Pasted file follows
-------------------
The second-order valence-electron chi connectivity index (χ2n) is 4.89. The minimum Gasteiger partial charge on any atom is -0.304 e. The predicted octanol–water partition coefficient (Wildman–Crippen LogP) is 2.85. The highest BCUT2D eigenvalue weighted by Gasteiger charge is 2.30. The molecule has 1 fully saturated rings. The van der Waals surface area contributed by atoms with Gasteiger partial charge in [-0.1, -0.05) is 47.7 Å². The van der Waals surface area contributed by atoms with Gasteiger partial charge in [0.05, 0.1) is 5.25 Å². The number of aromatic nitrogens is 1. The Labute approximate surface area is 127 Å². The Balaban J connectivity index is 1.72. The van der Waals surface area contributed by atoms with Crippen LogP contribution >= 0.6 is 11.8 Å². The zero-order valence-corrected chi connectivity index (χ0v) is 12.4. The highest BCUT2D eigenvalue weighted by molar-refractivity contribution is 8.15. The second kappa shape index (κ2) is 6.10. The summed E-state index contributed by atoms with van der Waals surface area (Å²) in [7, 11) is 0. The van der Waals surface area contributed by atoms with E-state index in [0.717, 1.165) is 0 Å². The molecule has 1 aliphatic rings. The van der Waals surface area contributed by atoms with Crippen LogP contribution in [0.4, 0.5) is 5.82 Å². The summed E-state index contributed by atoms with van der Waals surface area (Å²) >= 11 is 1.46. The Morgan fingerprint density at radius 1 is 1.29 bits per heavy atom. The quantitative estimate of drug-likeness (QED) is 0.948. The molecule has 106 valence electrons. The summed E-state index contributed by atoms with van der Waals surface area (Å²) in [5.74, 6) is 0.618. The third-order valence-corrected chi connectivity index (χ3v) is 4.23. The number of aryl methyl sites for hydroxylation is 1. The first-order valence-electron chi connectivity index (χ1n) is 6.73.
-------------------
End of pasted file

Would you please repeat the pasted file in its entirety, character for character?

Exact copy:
The second-order valence-electron chi connectivity index (χ2n) is 4.89. The minimum Gasteiger partial charge on any atom is -0.304 e. The predicted octanol–water partition coefficient (Wildman–Crippen LogP) is 2.85. The highest BCUT2D eigenvalue weighted by Gasteiger charge is 2.30. The molecule has 1 fully saturated rings. The van der Waals surface area contributed by atoms with Gasteiger partial charge in [-0.1, -0.05) is 47.7 Å². The van der Waals surface area contributed by atoms with Gasteiger partial charge in [0.05, 0.1) is 5.25 Å². The number of aromatic nitrogens is 1. The Labute approximate surface area is 127 Å². The Balaban J connectivity index is 1.72. The van der Waals surface area contributed by atoms with Crippen LogP contribution >= 0.6 is 11.8 Å². The zero-order valence-corrected chi connectivity index (χ0v) is 12.4. The highest BCUT2D eigenvalue weighted by molar-refractivity contribution is 8.15. The second kappa shape index (κ2) is 6.10. The summed E-state index contributed by atoms with van der Waals surface area (Å²) in [7, 11) is 0. The van der Waals surface area contributed by atoms with E-state index in [0.717, 1.165) is 0 Å². The molecule has 1 aliphatic rings. The van der Waals surface area contributed by atoms with Crippen LogP contribution in [0.4, 0.5) is 5.82 Å². The summed E-state index contributed by atoms with van der Waals surface area (Å²) >= 11 is 1.46. The Morgan fingerprint density at radius 1 is 1.29 bits per heavy atom. The quantitative estimate of drug-likeness (QED) is 0.948. The molecule has 106 valence electrons. The summed E-state index contributed by atoms with van der Waals surface area (Å²) in [5.74, 6) is 0.618. The third-order valence-corrected chi connectivity index (χ3v) is 4.23. The number of aryl methyl sites for hydroxylation is 1. The first-order valence-electron chi connectivity index (χ1n) is 6.73.